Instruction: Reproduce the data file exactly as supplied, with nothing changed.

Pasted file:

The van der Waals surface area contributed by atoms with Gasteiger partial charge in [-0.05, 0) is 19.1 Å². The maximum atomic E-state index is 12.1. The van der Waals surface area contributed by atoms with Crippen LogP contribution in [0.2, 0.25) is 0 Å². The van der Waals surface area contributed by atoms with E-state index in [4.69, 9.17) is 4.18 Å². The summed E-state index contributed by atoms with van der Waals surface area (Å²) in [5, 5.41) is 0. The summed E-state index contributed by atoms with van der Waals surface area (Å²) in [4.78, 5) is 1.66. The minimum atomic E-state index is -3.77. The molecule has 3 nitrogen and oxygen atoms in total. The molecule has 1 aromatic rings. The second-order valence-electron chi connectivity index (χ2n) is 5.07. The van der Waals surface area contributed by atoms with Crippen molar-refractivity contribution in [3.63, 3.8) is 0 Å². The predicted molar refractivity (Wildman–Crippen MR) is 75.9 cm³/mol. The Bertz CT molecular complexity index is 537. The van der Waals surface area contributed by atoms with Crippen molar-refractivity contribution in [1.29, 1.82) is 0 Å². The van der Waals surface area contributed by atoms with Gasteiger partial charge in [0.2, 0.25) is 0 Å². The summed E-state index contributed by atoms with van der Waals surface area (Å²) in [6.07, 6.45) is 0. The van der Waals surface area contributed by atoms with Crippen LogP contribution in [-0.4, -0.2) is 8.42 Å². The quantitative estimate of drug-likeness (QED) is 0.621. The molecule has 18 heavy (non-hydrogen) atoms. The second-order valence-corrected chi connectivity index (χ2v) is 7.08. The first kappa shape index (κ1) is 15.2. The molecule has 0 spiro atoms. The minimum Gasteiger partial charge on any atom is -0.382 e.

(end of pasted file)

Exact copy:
The van der Waals surface area contributed by atoms with Gasteiger partial charge in [-0.05, 0) is 19.1 Å². The maximum atomic E-state index is 12.1. The van der Waals surface area contributed by atoms with Crippen LogP contribution in [0.2, 0.25) is 0 Å². The van der Waals surface area contributed by atoms with E-state index in [4.69, 9.17) is 4.18 Å². The summed E-state index contributed by atoms with van der Waals surface area (Å²) in [5, 5.41) is 0. The summed E-state index contributed by atoms with van der Waals surface area (Å²) in [4.78, 5) is 1.66. The minimum atomic E-state index is -3.77. The molecule has 3 nitrogen and oxygen atoms in total. The molecule has 1 aromatic rings. The second-order valence-electron chi connectivity index (χ2n) is 5.07. The van der Waals surface area contributed by atoms with Crippen molar-refractivity contribution in [3.63, 3.8) is 0 Å². The predicted molar refractivity (Wildman–Crippen MR) is 75.9 cm³/mol. The Bertz CT molecular complexity index is 537. The van der Waals surface area contributed by atoms with Crippen molar-refractivity contribution in [1.29, 1.82) is 0 Å². The van der Waals surface area contributed by atoms with Gasteiger partial charge in [0.2, 0.25) is 0 Å². The summed E-state index contributed by atoms with van der Waals surface area (Å²) in [6.07, 6.45) is 0. The van der Waals surface area contributed by atoms with Crippen LogP contribution in [-0.4, -0.2) is 8.42 Å². The quantitative estimate of drug-likeness (QED) is 0.621. The molecule has 18 heavy (non-hydrogen) atoms. The second-order valence-corrected chi connectivity index (χ2v) is 7.08. The first kappa shape index (κ1) is 15.2. The molecule has 0 spiro atoms. The minimum Gasteiger partial charge on any atom is -0.382 e.